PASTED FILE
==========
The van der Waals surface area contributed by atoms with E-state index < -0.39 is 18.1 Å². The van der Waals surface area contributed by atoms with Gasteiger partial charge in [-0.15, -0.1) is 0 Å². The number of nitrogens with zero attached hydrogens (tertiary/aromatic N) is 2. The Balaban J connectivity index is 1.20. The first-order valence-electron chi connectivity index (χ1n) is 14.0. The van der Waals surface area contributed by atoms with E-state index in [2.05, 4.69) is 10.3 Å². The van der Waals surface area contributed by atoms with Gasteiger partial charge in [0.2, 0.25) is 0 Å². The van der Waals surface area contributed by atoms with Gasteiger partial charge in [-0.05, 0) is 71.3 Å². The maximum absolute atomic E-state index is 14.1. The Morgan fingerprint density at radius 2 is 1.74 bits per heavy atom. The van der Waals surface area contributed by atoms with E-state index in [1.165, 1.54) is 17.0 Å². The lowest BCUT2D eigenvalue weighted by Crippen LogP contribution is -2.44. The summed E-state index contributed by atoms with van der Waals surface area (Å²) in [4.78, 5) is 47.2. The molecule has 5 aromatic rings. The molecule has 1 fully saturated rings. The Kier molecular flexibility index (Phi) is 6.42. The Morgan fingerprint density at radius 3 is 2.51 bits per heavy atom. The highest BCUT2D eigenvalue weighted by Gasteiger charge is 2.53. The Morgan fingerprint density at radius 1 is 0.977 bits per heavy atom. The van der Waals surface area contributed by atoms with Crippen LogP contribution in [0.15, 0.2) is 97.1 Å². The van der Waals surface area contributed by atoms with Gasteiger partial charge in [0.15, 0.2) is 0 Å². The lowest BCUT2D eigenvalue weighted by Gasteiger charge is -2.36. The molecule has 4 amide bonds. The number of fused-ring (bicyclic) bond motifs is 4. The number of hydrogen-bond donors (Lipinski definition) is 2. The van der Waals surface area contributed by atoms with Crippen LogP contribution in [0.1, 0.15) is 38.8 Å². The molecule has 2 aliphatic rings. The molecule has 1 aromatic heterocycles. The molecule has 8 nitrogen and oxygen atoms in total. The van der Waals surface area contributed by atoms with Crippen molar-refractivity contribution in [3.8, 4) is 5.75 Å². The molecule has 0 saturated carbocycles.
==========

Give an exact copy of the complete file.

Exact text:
The van der Waals surface area contributed by atoms with E-state index < -0.39 is 18.1 Å². The van der Waals surface area contributed by atoms with Gasteiger partial charge in [-0.15, -0.1) is 0 Å². The number of nitrogens with zero attached hydrogens (tertiary/aromatic N) is 2. The Balaban J connectivity index is 1.20. The first-order valence-electron chi connectivity index (χ1n) is 14.0. The van der Waals surface area contributed by atoms with E-state index in [2.05, 4.69) is 10.3 Å². The van der Waals surface area contributed by atoms with Gasteiger partial charge in [0.2, 0.25) is 0 Å². The van der Waals surface area contributed by atoms with Gasteiger partial charge in [-0.05, 0) is 71.3 Å². The maximum absolute atomic E-state index is 14.1. The Morgan fingerprint density at radius 2 is 1.74 bits per heavy atom. The van der Waals surface area contributed by atoms with E-state index in [1.165, 1.54) is 17.0 Å². The lowest BCUT2D eigenvalue weighted by Crippen LogP contribution is -2.44. The summed E-state index contributed by atoms with van der Waals surface area (Å²) in [4.78, 5) is 47.2. The molecule has 5 aromatic rings. The molecule has 1 fully saturated rings. The Kier molecular flexibility index (Phi) is 6.42. The Morgan fingerprint density at radius 3 is 2.51 bits per heavy atom. The highest BCUT2D eigenvalue weighted by Gasteiger charge is 2.53. The Morgan fingerprint density at radius 1 is 0.977 bits per heavy atom. The van der Waals surface area contributed by atoms with Crippen LogP contribution in [0.15, 0.2) is 97.1 Å². The van der Waals surface area contributed by atoms with Gasteiger partial charge in [0.15, 0.2) is 0 Å². The lowest BCUT2D eigenvalue weighted by Gasteiger charge is -2.36. The molecule has 4 amide bonds. The number of fused-ring (bicyclic) bond motifs is 4. The number of hydrogen-bond donors (Lipinski definition) is 2. The van der Waals surface area contributed by atoms with Crippen LogP contribution in [0.1, 0.15) is 38.8 Å². The molecule has 2 aliphatic rings. The molecule has 1 aromatic heterocycles. The molecule has 8 nitrogen and oxygen atoms in total. The van der Waals surface area contributed by atoms with Crippen molar-refractivity contribution in [3.8, 4) is 5.75 Å². The molecule has 0 saturated carbocycles.